Wednesday, November 23, 2022

Modeling a Grain Elevator - Part 1

Let me be upfront and start this blog entry by saying that I really like the grain industry, especially grain elevators. The grain industry includes a large amount of processes and allows for many modeling possibilities.  I find that switching an elevator, whether large or small, as well as other agricultural businesses is a lot of fun and certainly keeps operators very busy. 

An elevators function is to sort and store grain, and can easily be grown by adding supplemental elevators and other storage containers, drying equipment, piping, etc.  Grain elevators are unique since there are many physical ways that they can be altered yet still perform the same general function.   In essence no two are alike. OK yes I know that probably is not totally true given the hundreds of them that have been built. They can be a very simplistic structure as well as a complicated one. Elevators have a tall conveyor to bring the grain from just below floor level to the very top of the elevator, where it is conveyed into numerous vertical bins. Many current elevators have additional storage bins that were added to accommodate the storage of more grain. In some cases, newer, more modern elevators were built immediately to the side of a smaller grain elevator.  Anytime I'm traveling, I'm always looking through my reference books to see if an elevator may be nearby. 

If you are interested in modeling elevators and related farm structures, check out Tom Johnson's posts on the Model Railroad Hobbyist and the October 2022 issue of Railroad Model Craftsman. Tom has a fantastic bedroom sized layout that depicts a one town area within the mid-west. Beautiful scenery and fantastic detail all centered around agriculture. You look at his scenes and can't imagine the amount of color and detail he has fit into a relatively small space.  Kalmbach Books also published a very good reference book for the grain industry.

While I used to limit my searches and photos to older, wooden or metal sheathed elevators, I've come to appreciate both the small and concrete behemoths you can find. I think my interest in elevators goes back to my childhood and touring one of the few elevators in Ontario, the now abandoned Shur-Gain elevator in Pontypool, ON. 

My layout has a total of 4 elevators of varying shape, size and function.  Pontypool was an elevator within an easy drive to our summer cottage, and my first experience with an elevator.  I would come to find out it was very typical from a railway perspective, with a single siding built to accommodate 40-ft boxcars and along CP's main line.  It also had a store attached to it.  I would find out later that what set it apart from western province elevators was it's concrete base. It will come as no surprise that this was the first elevator I built, using a Campbell kit as my base. I was moderately pleased with the results, and learned that casting plaster walls was difficult when it came time to join them together as well as join them to a wooden structure. I also did not have the skill to properly create weather, wooden shingles, so I improvised and used a commercially available roofing shingle product as a substitute. The elevator no longer resides on the layout, since I could not find sufficient detailed photos which would allow to build the adjacent store.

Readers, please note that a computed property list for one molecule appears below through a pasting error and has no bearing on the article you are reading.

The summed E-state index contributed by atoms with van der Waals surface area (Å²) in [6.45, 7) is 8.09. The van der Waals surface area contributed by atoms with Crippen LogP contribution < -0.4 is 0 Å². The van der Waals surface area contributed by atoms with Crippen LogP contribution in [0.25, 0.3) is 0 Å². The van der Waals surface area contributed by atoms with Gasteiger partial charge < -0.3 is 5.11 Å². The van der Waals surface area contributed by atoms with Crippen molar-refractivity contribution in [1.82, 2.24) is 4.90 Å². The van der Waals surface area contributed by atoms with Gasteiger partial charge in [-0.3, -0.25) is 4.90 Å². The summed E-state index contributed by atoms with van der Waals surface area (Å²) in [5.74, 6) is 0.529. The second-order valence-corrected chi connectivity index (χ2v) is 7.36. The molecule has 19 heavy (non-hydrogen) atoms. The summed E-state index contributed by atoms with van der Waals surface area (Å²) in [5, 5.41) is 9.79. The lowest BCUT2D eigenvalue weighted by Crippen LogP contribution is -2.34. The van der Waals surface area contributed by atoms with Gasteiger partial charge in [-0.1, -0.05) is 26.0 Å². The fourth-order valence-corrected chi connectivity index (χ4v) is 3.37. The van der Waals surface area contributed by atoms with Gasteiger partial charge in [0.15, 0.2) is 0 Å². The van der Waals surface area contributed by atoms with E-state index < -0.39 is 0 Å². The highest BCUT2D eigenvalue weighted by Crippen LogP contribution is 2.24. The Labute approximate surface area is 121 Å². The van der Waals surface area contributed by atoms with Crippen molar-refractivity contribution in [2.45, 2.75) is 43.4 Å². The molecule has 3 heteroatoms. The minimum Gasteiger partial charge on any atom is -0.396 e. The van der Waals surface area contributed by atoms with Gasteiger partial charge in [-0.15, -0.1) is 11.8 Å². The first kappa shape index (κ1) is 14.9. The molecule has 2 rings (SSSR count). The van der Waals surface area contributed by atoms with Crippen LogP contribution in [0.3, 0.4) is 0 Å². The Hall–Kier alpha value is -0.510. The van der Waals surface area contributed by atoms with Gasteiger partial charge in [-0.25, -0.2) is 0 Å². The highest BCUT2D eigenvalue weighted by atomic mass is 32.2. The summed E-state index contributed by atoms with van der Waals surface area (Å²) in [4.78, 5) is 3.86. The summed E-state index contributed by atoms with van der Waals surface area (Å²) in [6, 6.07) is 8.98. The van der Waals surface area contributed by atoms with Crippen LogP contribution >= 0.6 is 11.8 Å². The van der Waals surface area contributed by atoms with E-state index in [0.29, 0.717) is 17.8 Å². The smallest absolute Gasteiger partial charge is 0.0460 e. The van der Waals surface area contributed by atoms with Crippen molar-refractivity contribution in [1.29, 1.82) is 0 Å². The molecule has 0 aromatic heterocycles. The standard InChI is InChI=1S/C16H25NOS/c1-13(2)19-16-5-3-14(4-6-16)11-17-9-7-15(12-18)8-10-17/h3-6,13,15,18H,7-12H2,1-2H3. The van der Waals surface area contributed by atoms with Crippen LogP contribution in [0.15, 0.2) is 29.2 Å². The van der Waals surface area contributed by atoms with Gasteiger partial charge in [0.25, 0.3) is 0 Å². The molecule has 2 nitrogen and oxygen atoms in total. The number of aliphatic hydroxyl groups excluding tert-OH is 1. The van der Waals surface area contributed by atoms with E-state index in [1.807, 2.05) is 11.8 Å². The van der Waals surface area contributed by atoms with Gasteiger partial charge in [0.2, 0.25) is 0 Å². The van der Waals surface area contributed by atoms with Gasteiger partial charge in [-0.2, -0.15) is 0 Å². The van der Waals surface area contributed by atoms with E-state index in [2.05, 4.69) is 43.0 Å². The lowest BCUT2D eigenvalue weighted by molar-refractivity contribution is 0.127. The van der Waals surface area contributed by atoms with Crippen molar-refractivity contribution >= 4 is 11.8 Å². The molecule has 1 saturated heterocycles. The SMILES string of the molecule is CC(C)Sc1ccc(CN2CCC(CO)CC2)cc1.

Original construction including the store; date unknown

Current condition of the Pontypool elevator
Pontypool Elevator looking east

My next elevator is part of a Freemo module that I purchased from a gentlemen's estate in Michigan. The module consisted of a gas station, residential house, and small country elevator. A lot of items compressed into a 2ftx4ft area. The elevator was a Walthers Farmers Co-Op elevator kit, which I added details to and changed some of the scenery elements.  

I then built a 2ft by 4ft Freemo module to hold the fictional town of Teulonlie, Ontario. The town consists primarily of a small elevator and feed store, as well as a number of small wooden structures that I have built from various kits. It also houses my scratch built train station.  The elevator will accommodate two 40-ft boxcars or one modern cylindrical or 4750 cu ft hopper.

Part 2 of this series will discuss my recent projects, both of which are under construction and be a major scene on the layout.


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